image

Figure 8. HYSPLIT 5 day back-trajectory starting from AERONET station at Kanpur showing major sources of dust events affecting IG plains.

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5. Spatial Extent of Major Dust Storms and Health Risks

  1. Top of page
  2. Abstract
  3. 1. Introduction
  4. 2. Data Used
  5. 3. Optical Characteristics of Dust Storms Over the Indo-Gangetic Plains
  6. 4. Hysplit Air Mass Back-Trajectories and Trans-Continental Sources of Major Dust Storms
  7. 5. Spatial Extent of Major Dust Storms and Health Risks
  8. 6. Enhanced Total Column Water Vapor With Dust Storms and Implications for Climatic Conditions Over the IG Plains
  9. 7. Conclusions
  10. Acknowledgments
  11. References
  12. Supporting Information

[21] The air mass transport model showing very long range transport of mineral dust passing through arid and desert regions up to the IG plains, show the importance of aerosol characteristics over the region lying along its path. The IG plains is characterized by low and unique valley shape topography extending east-west from Kolkata (located in the eastern part of the IG plains) up to alluvial plains of Pakistan in the west (Figure 8) where about 600 million people live and is one of the most agriculturally productive plains of the world. Daily overpass visible image from MODIS shows area affected by these dust storms (dust event 7–9 April 2006, Figure 1). An increase in the ground based concentration of RSPM by ∼100% over Kanpur and Delhi region have been observed during this period (Figure 9). The increase in RSPM generally has an adverse impact on the health affecting respiratory system of people living in the cities and rural areas. Monitoring of these dust storms from source region and along track of dust is possible using multisensor satellite data [El-Askary et al., 2004, 2006]. The total area affected by these storms can be mapped by near real-time MODIS data (http://rapidfire.sci.gsfc.nasa.gov/) and health related warnings may be issued in advance. Wang and Christopher [2003] have recently reported relationship between satellites derived aerosol loading and ground particulate matter (PM2.5) concentration and have discussed potential application in the air quality studies over cities. Engel-Cox et al. [2004] has presented quantitative application of MODIS satellite data in urban and regional air quality. Dust storm events can be effectively tracked using ground and satellite data and holds potential for air quality studies.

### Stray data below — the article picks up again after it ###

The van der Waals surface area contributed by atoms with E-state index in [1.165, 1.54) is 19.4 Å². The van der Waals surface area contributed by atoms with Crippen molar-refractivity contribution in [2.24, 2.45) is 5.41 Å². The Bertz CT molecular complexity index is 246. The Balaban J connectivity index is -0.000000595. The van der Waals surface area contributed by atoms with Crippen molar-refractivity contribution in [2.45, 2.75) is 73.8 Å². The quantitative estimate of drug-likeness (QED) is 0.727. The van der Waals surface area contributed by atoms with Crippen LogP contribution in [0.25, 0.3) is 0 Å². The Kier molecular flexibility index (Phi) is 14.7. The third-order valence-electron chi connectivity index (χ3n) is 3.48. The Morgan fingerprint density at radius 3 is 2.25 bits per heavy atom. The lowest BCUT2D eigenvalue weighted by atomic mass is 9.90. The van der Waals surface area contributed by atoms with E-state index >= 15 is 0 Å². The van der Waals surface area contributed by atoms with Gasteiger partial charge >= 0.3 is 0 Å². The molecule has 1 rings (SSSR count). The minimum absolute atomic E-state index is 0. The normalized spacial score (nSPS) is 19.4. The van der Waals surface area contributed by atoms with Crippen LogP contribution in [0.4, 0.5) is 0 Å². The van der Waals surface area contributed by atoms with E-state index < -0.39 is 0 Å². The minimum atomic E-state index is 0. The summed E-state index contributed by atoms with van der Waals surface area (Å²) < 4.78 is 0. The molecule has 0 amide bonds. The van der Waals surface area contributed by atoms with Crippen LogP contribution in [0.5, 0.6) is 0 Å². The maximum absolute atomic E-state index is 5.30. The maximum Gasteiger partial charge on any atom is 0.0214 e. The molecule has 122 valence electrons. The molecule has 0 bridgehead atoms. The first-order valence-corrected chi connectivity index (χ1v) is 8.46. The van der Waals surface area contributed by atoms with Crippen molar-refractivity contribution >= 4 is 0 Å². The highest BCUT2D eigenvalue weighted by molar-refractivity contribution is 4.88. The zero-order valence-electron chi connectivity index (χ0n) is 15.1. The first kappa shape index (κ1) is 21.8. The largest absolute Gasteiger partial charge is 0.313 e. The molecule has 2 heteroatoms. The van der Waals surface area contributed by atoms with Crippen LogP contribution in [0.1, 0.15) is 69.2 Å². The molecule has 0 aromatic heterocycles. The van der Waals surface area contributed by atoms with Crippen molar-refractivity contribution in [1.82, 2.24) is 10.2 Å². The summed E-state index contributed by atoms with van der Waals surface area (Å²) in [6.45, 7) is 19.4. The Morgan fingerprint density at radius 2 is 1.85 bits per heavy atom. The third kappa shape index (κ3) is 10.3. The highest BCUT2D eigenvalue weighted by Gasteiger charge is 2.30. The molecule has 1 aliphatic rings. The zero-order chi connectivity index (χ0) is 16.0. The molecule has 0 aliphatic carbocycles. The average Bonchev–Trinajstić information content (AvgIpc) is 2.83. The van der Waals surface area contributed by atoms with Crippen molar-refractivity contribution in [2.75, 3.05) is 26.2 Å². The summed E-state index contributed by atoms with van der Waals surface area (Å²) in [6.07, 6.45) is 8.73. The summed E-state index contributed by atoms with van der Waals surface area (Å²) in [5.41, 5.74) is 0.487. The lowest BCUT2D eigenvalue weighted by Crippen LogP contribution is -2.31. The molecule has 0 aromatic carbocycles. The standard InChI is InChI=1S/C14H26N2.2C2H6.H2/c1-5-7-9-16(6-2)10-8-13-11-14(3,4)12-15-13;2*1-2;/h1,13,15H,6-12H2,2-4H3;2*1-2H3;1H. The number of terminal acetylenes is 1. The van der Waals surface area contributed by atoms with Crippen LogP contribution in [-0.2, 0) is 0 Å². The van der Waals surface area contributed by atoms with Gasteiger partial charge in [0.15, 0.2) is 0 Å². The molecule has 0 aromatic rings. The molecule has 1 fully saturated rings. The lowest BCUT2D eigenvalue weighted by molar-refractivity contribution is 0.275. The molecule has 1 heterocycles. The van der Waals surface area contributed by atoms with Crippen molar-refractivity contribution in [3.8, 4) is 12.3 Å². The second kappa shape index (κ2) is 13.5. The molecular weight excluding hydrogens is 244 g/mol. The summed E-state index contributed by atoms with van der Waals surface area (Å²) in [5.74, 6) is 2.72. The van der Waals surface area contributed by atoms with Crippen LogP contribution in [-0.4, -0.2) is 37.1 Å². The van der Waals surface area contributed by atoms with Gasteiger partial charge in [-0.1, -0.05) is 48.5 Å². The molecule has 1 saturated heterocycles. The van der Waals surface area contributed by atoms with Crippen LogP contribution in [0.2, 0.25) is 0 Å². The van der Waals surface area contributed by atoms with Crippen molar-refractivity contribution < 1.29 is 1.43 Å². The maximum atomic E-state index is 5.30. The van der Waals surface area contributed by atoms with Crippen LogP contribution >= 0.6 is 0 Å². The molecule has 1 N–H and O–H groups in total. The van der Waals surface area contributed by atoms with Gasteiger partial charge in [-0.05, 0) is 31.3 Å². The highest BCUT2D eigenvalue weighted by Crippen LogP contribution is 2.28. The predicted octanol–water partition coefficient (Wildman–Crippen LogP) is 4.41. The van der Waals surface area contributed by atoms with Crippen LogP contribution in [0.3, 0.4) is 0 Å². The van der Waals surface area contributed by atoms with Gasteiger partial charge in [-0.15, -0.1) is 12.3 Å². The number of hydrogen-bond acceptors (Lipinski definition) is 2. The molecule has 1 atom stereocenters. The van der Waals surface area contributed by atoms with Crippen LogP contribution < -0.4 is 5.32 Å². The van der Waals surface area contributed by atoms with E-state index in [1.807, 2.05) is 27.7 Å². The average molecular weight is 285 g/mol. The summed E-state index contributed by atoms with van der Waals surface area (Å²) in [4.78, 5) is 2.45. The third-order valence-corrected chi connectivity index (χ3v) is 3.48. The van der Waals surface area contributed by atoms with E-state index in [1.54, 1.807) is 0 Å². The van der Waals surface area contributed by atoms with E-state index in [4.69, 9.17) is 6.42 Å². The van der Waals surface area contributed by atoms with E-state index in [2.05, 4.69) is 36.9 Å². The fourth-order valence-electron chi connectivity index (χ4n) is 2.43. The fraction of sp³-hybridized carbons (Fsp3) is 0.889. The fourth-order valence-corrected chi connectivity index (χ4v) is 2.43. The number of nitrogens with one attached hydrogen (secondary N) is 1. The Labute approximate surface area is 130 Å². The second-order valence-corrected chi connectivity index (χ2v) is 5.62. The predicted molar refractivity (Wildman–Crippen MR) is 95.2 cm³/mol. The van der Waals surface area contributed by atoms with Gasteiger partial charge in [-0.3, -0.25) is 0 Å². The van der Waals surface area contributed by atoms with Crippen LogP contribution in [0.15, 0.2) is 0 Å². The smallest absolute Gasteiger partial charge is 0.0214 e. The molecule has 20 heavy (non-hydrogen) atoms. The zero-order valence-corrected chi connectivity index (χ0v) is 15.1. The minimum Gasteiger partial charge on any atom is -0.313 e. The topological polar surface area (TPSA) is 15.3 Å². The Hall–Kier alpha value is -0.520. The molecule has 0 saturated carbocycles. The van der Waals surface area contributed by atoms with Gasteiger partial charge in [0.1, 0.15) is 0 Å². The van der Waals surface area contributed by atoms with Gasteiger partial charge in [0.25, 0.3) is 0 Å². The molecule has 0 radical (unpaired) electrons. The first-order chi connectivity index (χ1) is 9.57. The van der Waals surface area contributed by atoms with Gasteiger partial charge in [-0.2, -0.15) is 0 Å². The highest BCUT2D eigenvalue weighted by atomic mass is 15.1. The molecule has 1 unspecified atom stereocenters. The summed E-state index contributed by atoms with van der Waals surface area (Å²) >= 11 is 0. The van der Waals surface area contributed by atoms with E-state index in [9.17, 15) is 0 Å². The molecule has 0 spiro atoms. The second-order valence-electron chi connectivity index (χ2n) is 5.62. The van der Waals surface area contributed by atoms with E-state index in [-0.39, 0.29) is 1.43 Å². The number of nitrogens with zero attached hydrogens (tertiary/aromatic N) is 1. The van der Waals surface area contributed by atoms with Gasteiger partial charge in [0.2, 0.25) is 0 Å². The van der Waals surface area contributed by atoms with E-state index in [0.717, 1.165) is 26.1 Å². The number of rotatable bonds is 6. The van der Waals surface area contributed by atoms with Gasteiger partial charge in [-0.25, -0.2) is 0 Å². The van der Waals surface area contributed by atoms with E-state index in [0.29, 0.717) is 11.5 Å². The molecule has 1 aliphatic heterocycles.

image

Figure 9. Spatial extent and area affected by dust storms in the IG plains as seen on daily MODIS AOD (maximum), Ångström exponent (α) and water vapor (NIR-clear column) map of May 4 and 8, 2005.

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6. Enhanced Total Column Water Vapor With Dust Storms and Implications for Climatic Conditions Over the IG Plains

  1. Top of page
  2. Abstract
  3. 1. Introduction
  4. 2. Data Used
  5. 3. Optical Characteristics of Dust Storms Over the Indo-Gangetic Plains
  6. 4. Hysplit Air Mass Back-Trajectories and Trans-Continental Sources of Major Dust Storms
  7. 5. Spatial Extent of Major Dust Storms and Health Risks
  8. 6. Enhanced Total Column Water Vapor With Dust Storms and Implications for Climatic Conditions Over the IG Plains
  9. 7. Conclusions
  10. Acknowledgments
  11. References
  12. Supporting Information

[22] Figure 10 shows daily MODIS derived AOD (maximum at 0.55 microns), Ångström exponent (mean for 0.47 and 0.66 microns) and mean water vapor (near-infrared, clear column) variations. Enhanced level of water vapor is found over the dust storms track from west to east (4 and 8 May 2005, Figure 10). MODIS AOD (max. >1.2) and Ångström exponent (<0.25) of 4 May 2005 show concentration of dust storm over Punjab, Delhi and the western Uttar Pradesh (UP) region that gradually moves to the eastern UP, Bihar region by 8 May 2005 (Figures 8, 10). The location and aerial extent of dust storm is clearly visible from MODIS water vapor (near-infrared clear column) image where values are found to be greater than 5 cm (Figure 10).